Now well into America’s annual February celebration of Black History Month, we used our trusty online research tool, Questia, to help gather a top 10 list of facts about Black History Month. Some of these facts may be more widely known than others. Just how much do you know about Black History Month?
Here’s our top 10 list:
- Carter G. Woodson founded Black History Month in 1926 to highlight the often overlooked role that African Americans played in both American and world history. Woodson went on to be the second African American to receive a Harvard degree. He went down in history as famous for his African American quotes which continue to be widely used in speeches.
- Black History Month started as a week-long celebration called “Negro History Week.” It was eventually expanded to the entire month of February, getting a boost in the 1960s by the blossoming civil rights movement.
- The month of February was chosen to coincide with the birthdays of Abraham Lincoln and Frederick Douglass, who both played a significant role in African American history. James Thunder, in an online article in Spero News entitled “Abraham Lincoln and Black History Month” where he presents the case for Lincoln being an Abolitionist, despite the debate about some of his perceived pro-slavery decisions.
- It wasn’t until 1976 that every President started designating February as Black History Month.
- Black History Month is celebrated in other countries like Britain and Canada, but in Britain it’s in October.
- Schools started observing the holiday in the 1930s when it was still the week-long celebration of Negro History Week.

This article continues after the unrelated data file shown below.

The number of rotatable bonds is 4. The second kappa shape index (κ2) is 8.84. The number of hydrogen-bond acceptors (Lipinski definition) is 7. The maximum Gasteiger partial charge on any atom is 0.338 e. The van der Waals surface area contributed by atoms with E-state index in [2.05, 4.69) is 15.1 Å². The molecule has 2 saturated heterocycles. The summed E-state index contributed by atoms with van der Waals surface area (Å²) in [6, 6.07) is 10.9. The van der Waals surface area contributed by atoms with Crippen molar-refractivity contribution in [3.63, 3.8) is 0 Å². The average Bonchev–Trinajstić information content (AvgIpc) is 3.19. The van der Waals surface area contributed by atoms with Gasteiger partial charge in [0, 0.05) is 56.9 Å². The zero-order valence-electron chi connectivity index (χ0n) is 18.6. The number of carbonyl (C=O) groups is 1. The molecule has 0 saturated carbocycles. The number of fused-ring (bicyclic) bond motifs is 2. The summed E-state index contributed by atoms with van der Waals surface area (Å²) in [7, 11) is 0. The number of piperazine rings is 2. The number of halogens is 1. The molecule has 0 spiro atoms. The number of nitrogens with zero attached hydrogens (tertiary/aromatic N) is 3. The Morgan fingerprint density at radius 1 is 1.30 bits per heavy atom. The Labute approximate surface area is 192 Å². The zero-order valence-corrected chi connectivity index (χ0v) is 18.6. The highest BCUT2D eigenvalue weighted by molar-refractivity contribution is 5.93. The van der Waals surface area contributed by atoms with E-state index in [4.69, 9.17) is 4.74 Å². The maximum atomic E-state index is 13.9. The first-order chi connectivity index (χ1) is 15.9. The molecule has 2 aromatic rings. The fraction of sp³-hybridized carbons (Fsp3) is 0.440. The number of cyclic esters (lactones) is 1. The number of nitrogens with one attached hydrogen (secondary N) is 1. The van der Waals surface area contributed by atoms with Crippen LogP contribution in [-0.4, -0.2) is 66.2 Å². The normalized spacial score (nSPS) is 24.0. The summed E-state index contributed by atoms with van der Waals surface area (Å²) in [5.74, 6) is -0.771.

- Every year the holiday has a different theme. Examples include “From Slavery to Freedom: Africans in the Americas” and “Celebrating Community: A Tribute to Black Fraternal, Social, and Civic Institutions.”
- The 2012 National Black History Month theme is “Black Women in American Culture and History.”
- Black History Month inspired other holidays even before it was a month-long celebration. “Juneteenth,” the June celebration of the abolition of slavery, is one such example.
- February has long been a month of important dates in African American history, including February 3, 1870 when the 15th Amendment was passed, granting blacks the right to vote; February 25, 1870 when the first black U.S. senator, Hiram R. Revels (1822-1901), took his oath of office; February 12, 1909 when the NAACP was founded by a group of concerned black and white citizens in New York City; and February 21, 1965 when Malcolm X, the militant leader who promoted Black Nationalism, was shot to death by three Black Muslims.